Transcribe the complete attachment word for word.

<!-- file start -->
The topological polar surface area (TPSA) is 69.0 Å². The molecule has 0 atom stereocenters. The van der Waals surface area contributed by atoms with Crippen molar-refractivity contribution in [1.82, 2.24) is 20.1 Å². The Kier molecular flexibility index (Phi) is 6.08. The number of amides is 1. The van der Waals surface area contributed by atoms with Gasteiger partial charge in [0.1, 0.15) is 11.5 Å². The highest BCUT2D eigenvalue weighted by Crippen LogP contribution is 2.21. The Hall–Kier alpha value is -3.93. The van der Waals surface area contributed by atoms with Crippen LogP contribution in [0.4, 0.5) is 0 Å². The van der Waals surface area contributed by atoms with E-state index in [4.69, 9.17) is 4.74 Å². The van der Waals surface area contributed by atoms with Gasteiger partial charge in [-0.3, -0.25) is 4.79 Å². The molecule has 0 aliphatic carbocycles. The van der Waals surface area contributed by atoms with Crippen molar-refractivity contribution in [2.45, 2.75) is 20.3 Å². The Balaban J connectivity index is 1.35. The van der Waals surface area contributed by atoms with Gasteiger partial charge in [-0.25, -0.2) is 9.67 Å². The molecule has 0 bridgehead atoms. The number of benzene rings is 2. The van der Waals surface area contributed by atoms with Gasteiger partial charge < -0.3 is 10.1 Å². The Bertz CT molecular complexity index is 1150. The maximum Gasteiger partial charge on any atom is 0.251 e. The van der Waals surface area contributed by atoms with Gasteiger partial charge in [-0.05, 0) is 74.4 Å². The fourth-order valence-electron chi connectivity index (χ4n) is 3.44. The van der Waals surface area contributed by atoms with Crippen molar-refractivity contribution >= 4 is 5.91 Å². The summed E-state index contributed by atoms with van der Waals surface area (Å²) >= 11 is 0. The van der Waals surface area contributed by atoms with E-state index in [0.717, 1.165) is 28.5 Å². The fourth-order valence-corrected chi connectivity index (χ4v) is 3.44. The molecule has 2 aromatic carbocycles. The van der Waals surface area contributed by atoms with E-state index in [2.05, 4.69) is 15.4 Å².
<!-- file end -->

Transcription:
The topological polar surface area (TPSA) is 69.0 Å². The molecule has 0 atom stereocenters. The van der Waals surface area contributed by atoms with Crippen molar-refractivity contribution in [1.82, 2.24) is 20.1 Å². The Kier molecular flexibility index (Phi) is 6.08. The number of amides is 1. The van der Waals surface area contributed by atoms with Gasteiger partial charge in [0.1, 0.15) is 11.5 Å². The highest BCUT2D eigenvalue weighted by Crippen LogP contribution is 2.21. The Hall–Kier alpha value is -3.93. The van der Waals surface area contributed by atoms with Crippen LogP contribution in [0.4, 0.5) is 0 Å². The van der Waals surface area contributed by atoms with E-state index in [4.69, 9.17) is 4.74 Å². The van der Waals surface area contributed by atoms with Gasteiger partial charge in [-0.3, -0.25) is 4.79 Å². The molecule has 0 aliphatic carbocycles. The van der Waals surface area contributed by atoms with Crippen molar-refractivity contribution in [2.45, 2.75) is 20.3 Å². The Balaban J connectivity index is 1.35. The van der Waals surface area contributed by atoms with Gasteiger partial charge in [-0.25, -0.2) is 9.67 Å². The molecule has 0 bridgehead atoms. The number of benzene rings is 2. The van der Waals surface area contributed by atoms with Gasteiger partial charge < -0.3 is 10.1 Å². The Bertz CT molecular complexity index is 1150. The maximum Gasteiger partial charge on any atom is 0.251 e. The van der Waals surface area contributed by atoms with Gasteiger partial charge in [-0.05, 0) is 74.4 Å². The fourth-order valence-electron chi connectivity index (χ4n) is 3.44. The van der Waals surface area contributed by atoms with Crippen molar-refractivity contribution >= 4 is 5.91 Å². The summed E-state index contributed by atoms with van der Waals surface area (Å²) >= 11 is 0. The van der Waals surface area contributed by atoms with E-state index in [0.717, 1.165) is 28.5 Å². The fourth-order valence-corrected chi connectivity index (χ4v) is 3.44. The molecule has 2 aromatic carbocycles. The van der Waals surface area contributed by atoms with E-state index in [2.05, 4.69) is 15.4 Å².